If you don't own a vacuum sealer, you may want to put one on your wishlist – they are wonderful homesteading tools. In addition to regular food storage, they can also be used to keep candles from loosing their shape in warm storage areas (like attics), to prevent corrosion, and to reseal food items like crackers and wine. For more info on the versatility of vacuum sealers, check out “Vacuum Sealers – What You Need to Know Before You Buy“.

Vacuum sealing cranberries
Homemaking Tip #9 – Use What You Have in the Pantry

Since we moved out to the country, I've gotten more creative with making meals from what's on hand, since any run to the store is likely to take an hour or more. If you don't have a particular ingredient on hand, the Handy Kitchen Substitutions post can show you how to swap for everything from dairy to canned tomatoes.

Homemaking Tip #10 – Make Things Easier to Find in the Pantry With Bins

I loved my mom dearly, but her cupboards were a mess. Things went in, got shoved to the back, and did not always emerge again. When I was home from college on a visit one time, I went through the spice cabinet and found some spice tins that were older than I was. While these may have reached the point of being interesting antique collectables, they were no longer tasty, useful items for cooking. There was also a package of marshmallows that had congealed into one large, sticky mass, and some packages grain products that had been taken over by tiny vermin. Not yummy.

I have a small walk in pantry, which is great, but I also make the most of my shelving in the pantry and cupboards by using baskets and bins to hold similar items for easy access.

Bins work great for grouping like items such as spices, tea boxes, wine and cheese making materials, gluten free flours, canning supplies like pectins, dry herbs and plenty of other things.

When you go looking for a specific item, instead of trying to shove things out of the way to see what's in the back, just grab the whole bin out and take bird's eye view.

I also use a Sharpie marker to write the names on the top of containers that look similar, like spice bottles.

Small bins for spice organization
Spice lids labeled for easy recognition

Homemaking Tip #11 – Canning Ring Storage Made Easy

If you're like I am, years of canning have led to an accumulation of canning lid rings. Rather than having them take up valuable real estate on the shelves, you can store them vertically using an old wire hanger, or upcycle an old t-shirt, shorts or sweats into a braided storage rope. When things are too worn to be mended, I look to repurpose. Cotton clothes can be used under mulch for weed control, and they will compost, and cotton socks make some of the best cleaning rags and cat toys. Those who have been around a while know that I love to upcycle old clothes into cloth tie bands for the garden that help with vertical gardening, but it seems we still end up with a plethora of worn out pants, shirts and socks.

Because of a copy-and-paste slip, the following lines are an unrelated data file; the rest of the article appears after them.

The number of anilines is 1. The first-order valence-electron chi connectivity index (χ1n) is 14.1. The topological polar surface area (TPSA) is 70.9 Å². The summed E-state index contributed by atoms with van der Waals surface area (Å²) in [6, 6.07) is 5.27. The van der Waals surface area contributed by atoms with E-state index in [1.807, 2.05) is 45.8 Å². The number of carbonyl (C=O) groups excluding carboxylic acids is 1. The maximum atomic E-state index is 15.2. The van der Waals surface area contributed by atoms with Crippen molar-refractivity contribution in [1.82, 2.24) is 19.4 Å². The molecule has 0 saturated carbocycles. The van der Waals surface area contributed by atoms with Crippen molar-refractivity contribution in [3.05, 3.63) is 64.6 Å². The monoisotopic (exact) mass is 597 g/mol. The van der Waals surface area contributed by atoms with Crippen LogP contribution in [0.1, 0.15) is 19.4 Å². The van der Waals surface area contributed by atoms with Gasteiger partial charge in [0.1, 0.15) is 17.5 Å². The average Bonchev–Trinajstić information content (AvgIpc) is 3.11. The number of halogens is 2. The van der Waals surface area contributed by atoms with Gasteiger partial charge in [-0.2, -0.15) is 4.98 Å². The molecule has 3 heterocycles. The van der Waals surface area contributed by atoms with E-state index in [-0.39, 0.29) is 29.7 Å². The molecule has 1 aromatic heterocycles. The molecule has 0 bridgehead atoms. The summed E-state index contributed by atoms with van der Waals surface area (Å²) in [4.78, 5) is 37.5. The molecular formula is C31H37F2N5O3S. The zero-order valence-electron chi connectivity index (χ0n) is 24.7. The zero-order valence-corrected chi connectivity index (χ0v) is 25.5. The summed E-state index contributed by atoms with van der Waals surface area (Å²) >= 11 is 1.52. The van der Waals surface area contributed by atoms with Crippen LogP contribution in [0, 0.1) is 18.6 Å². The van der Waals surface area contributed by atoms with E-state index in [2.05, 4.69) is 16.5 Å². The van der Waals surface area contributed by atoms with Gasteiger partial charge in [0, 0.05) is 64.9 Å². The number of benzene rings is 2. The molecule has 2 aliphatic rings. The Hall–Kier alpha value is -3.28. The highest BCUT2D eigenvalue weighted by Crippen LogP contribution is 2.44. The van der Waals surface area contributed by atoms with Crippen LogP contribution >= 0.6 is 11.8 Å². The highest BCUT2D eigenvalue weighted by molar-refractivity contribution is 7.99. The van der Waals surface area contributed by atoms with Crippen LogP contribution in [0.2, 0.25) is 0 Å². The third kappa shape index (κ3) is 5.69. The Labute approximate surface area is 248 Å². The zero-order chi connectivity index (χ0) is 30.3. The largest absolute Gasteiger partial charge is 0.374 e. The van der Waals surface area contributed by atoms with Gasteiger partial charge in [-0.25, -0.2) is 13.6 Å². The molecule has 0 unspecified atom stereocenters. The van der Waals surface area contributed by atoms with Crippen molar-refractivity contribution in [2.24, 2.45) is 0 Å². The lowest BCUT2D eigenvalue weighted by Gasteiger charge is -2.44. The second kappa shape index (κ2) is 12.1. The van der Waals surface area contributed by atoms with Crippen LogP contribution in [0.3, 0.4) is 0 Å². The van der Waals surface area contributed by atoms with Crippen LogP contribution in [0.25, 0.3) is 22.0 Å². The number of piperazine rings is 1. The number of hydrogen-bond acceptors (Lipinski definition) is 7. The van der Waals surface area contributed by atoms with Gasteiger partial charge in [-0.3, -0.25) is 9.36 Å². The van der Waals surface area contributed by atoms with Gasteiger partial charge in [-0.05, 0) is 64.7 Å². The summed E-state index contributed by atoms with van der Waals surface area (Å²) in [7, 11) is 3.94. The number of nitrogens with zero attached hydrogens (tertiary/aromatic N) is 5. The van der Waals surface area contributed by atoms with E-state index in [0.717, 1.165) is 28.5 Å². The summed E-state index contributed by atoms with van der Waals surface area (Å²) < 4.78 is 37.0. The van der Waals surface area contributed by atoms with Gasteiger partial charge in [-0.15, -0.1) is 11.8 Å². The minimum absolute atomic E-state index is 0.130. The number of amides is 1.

By cutting around the leg of my shorts in a spiral, I made a long strip of cloth. I then did a simple loop braid – slip braid? I'm not sure what you call it, but I think my grandma taught it to me when I was a little girl. You could also cut three strips and just braid them normally. Braiding the cloth strip makes it sturdier, which is helpful because the rings can get fairly heavy when you put many of them on. I tie a wide mouth canning ring at one end, to keep the other rings from sliding off, and then tie a hanging loop at the other end. In just a few minutes, you have hanging canning ring storage that you can color coordinate with your kitchen.

Hanging canning ring storage

Homemaking Tip #12 – Go Non-Toxic for Cleaners and Pest Control

Natural Cleaners made with common pantry items and essential oils get the job done without leaving a nasty residue of things that are best avoided. We have an assortment of natural cleaner posts on the website, such as:

The same goes for pest control in the home and garden. From cedar oil to Castile soap, there are dozens of simple methods to keep the creepy crawly critters from getting out of control. For ideas to get you started, check out:

Collage of easy homemaking tips

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  1. My mother-in-law gave me a good idea. She uses toilet paper rolls to keep cords organized. Now the drawer with my mixer, electric knife, and misc. cords is neat and the cords don’t get tangled. Thanks for more good organizing ideas.

  2. When I was in nursing school, one of my classmates always came in with a 1L soda each day. I finally asked her to give the the empty bottles. I took them home, washed them, and put them to work. They make great boot supports. All of my boots now stand tall and are safe from abuse! And it cost me nothing more than a little bit of water to clean the bottles out.

  3. In regards to kitty litter. We’ve also switched to wood stove pellets. They’re non toxic, they are using waste from lumber mills, sawdust, etc, and then stirring and blending it at high speed so it creates it’s own “glue” and then pressing into pellets. Then you can compost the kitty litter too 🙂